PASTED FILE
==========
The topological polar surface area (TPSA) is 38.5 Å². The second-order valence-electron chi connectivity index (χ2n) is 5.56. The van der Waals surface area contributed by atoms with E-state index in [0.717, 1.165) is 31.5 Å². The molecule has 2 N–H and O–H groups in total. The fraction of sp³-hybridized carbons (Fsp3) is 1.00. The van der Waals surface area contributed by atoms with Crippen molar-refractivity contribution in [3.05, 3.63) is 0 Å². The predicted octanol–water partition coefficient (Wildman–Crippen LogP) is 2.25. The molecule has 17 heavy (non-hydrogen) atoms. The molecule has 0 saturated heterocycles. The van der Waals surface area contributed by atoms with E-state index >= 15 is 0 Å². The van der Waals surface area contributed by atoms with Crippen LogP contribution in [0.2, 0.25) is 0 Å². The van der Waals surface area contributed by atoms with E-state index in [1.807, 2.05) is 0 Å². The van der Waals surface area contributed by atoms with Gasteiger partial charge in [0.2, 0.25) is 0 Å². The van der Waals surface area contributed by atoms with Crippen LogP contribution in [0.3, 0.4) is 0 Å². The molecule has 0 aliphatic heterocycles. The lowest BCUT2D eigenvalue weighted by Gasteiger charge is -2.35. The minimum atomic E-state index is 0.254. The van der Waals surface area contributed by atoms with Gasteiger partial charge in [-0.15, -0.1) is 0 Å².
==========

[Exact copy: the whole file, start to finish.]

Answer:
The topological polar surface area (TPSA) is 38.5 Å². The second-order valence-electron chi connectivity index (χ2n) is 5.56. The van der Waals surface area contributed by atoms with E-state index in [0.717, 1.165) is 31.5 Å². The molecule has 2 N–H and O–H groups in total. The fraction of sp³-hybridized carbons (Fsp3) is 1.00. The van der Waals surface area contributed by atoms with Crippen molar-refractivity contribution in [3.05, 3.63) is 0 Å². The predicted octanol–water partition coefficient (Wildman–Crippen LogP) is 2.25. The molecule has 17 heavy (non-hydrogen) atoms. The molecule has 0 saturated heterocycles. The van der Waals surface area contributed by atoms with E-state index >= 15 is 0 Å². The van der Waals surface area contributed by atoms with Crippen LogP contribution in [0.2, 0.25) is 0 Å². The van der Waals surface area contributed by atoms with E-state index in [1.807, 2.05) is 0 Å². The van der Waals surface area contributed by atoms with Gasteiger partial charge in [0.2, 0.25) is 0 Å². The van der Waals surface area contributed by atoms with Crippen LogP contribution in [0.3, 0.4) is 0 Å². The molecule has 0 aliphatic heterocycles. The lowest BCUT2D eigenvalue weighted by Gasteiger charge is -2.35. The minimum atomic E-state index is 0.254. The van der Waals surface area contributed by atoms with Gasteiger partial charge in [-0.15, -0.1) is 0 Å².